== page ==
UBC Theses and Dissertations
Economic, environmental and social optimization of forest-based biomass supply chains for bioenergy and biofuels Cambero Calva, Claudia Adrileth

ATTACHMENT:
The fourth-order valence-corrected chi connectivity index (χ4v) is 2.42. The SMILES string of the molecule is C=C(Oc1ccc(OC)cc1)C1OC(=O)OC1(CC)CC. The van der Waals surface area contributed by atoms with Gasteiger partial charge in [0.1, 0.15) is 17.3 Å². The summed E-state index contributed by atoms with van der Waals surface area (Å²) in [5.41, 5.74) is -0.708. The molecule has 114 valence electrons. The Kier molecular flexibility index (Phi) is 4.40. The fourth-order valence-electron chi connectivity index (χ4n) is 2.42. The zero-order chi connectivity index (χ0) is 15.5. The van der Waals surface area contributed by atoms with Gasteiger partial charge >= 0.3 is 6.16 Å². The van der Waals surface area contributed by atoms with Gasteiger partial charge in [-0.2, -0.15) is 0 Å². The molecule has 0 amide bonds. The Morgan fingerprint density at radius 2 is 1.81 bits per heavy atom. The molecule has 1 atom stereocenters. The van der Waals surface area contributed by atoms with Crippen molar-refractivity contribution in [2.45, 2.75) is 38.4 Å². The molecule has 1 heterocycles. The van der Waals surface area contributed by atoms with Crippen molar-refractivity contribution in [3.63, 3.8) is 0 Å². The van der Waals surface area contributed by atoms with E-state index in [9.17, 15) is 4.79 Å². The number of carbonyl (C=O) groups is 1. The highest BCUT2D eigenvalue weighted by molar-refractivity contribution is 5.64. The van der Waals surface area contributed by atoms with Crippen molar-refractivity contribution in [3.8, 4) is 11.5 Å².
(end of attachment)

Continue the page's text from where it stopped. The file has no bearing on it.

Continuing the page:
Utilization of forest-based biomass for bioenergy and biofuels production could generate additional revenue streams, reduce greenhouse gas (GHG) emissions and generate development opportunities for forest-dependent communities. Barriers such as the capital intensity of conversion technologies, complexity of biomass procurement logistics, and the need to establish sustainable supply chains must be overcome. Mathematical modeling has supported the optimal design of biomass supply chains for bioenergy or biofuels production separately, mostly from an economic perspective. Some studies incorporated environmental and/or social criteria in the optimal supply chain design. However, no study modeled forest-based biomass supply chains for the simultaneous bioenergy and biofuels production, considering economic, environmental and social benefits. The development of such model is the objective of this thesis. First, an optimization model is developed that determines the optimal network design and the optimal yearly flows of raw materials and products that maximize the net present value (NPV) of the supply chain. The model considers the flow of energy among co-located conversion technologies and is applied to a case study in Canada. Second, a life cycle environmental analysis is developed to analyze the environmental impacts of the supply chain alternatives in the case study. Third, the optimization model is reformulated as bi-objective with an environmental objective that maximizes the GHG emission savings associated with the supply chain. These savings are estimated by comparing the emissions of the forest-based biomass supply chain system, versus those of the baseline system where unused biomass is disposed with current methods and energy demands are satisfied with currently available sources. Finally, a multi-objective optimization model is generated that integrates a social objective. The social objective is quantified by a social benefit indicator that assigns different levels of impact of job creation based on the type and location of the jobs. The bi-objective and multi-objective optimization models are applied to the case study and solved using a Pareto-generating solution method. Results indicate a trade-off between the NPV of the supply chain and the other two objectives, and a positive correlation between the generation of high impact jobs in the region, and the overall GHG emission savings.
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